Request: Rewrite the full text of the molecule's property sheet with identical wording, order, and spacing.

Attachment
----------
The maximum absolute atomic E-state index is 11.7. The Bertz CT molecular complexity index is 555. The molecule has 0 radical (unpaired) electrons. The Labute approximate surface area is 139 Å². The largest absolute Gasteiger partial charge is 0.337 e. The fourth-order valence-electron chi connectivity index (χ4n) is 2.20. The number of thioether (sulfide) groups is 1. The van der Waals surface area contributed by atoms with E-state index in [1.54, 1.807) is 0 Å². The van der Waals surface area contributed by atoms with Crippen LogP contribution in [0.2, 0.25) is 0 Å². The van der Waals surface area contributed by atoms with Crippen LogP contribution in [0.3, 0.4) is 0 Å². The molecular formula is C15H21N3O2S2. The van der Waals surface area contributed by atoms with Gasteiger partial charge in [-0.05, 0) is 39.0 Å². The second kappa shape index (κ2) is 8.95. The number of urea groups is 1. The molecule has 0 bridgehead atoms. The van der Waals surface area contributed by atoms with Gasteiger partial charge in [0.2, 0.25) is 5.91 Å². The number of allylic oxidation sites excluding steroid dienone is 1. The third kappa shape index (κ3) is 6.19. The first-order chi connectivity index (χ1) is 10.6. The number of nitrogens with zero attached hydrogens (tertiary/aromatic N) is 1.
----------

The maximum absolute atomic E-state index is 11.7. The Bertz CT molecular complexity index is 555. The molecule has 0 radical (unpaired) electrons. The Labute approximate surface area is 139 Å². The largest absolute Gasteiger partial charge is 0.337 e. The fourth-order valence-electron chi connectivity index (χ4n) is 2.20. The number of thioether (sulfide) groups is 1. The van der Waals surface area contributed by atoms with E-state index in [1.54, 1.807) is 0 Å². The van der Waals surface area contributed by atoms with Crippen LogP contribution in [0.2, 0.25) is 0 Å². The van der Waals surface area contributed by atoms with Crippen LogP contribution in [0.3, 0.4) is 0 Å². The molecular formula is C15H21N3O2S2. The van der Waals surface area contributed by atoms with Gasteiger partial charge in [-0.05, 0) is 39.0 Å². The second kappa shape index (κ2) is 8.95. The number of urea groups is 1. The molecule has 0 bridgehead atoms. The van der Waals surface area contributed by atoms with Gasteiger partial charge in [0.2, 0.25) is 5.91 Å². The number of allylic oxidation sites excluding steroid dienone is 1. The third kappa shape index (κ3) is 6.19. The first-order chi connectivity index (χ1) is 10.6. The number of nitrogens with zero attached hydrogens (tertiary/aromatic N) is 1.